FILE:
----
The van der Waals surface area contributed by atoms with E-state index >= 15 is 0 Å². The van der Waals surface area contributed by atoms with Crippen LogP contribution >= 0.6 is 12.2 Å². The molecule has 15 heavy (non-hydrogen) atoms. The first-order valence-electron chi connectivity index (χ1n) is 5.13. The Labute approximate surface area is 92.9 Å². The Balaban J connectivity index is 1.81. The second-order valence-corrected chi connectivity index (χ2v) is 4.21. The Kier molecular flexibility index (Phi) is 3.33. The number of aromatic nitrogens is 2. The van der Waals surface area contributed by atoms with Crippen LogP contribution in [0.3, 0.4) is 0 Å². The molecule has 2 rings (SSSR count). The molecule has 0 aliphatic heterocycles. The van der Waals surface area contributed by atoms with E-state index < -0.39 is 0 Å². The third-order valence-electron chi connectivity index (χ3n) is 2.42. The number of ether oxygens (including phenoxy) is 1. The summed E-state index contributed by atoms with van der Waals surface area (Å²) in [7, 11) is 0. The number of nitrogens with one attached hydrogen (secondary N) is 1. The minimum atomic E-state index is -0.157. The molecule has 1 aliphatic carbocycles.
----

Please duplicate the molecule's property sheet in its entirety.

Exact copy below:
The van der Waals surface area contributed by atoms with E-state index >= 15 is 0 Å². The van der Waals surface area contributed by atoms with Crippen LogP contribution >= 0.6 is 12.2 Å². The molecule has 15 heavy (non-hydrogen) atoms. The first-order valence-electron chi connectivity index (χ1n) is 5.13. The Labute approximate surface area is 92.9 Å². The Balaban J connectivity index is 1.81. The second-order valence-corrected chi connectivity index (χ2v) is 4.21. The Kier molecular flexibility index (Phi) is 3.33. The number of aromatic nitrogens is 2. The van der Waals surface area contributed by atoms with Crippen LogP contribution in [0.3, 0.4) is 0 Å². The molecule has 2 rings (SSSR count). The molecule has 0 aliphatic heterocycles. The van der Waals surface area contributed by atoms with E-state index < -0.39 is 0 Å². The third-order valence-electron chi connectivity index (χ3n) is 2.42. The number of ether oxygens (including phenoxy) is 1. The summed E-state index contributed by atoms with van der Waals surface area (Å²) in [7, 11) is 0. The number of nitrogens with one attached hydrogen (secondary N) is 1. The minimum atomic E-state index is -0.157. The molecule has 1 aliphatic carbocycles.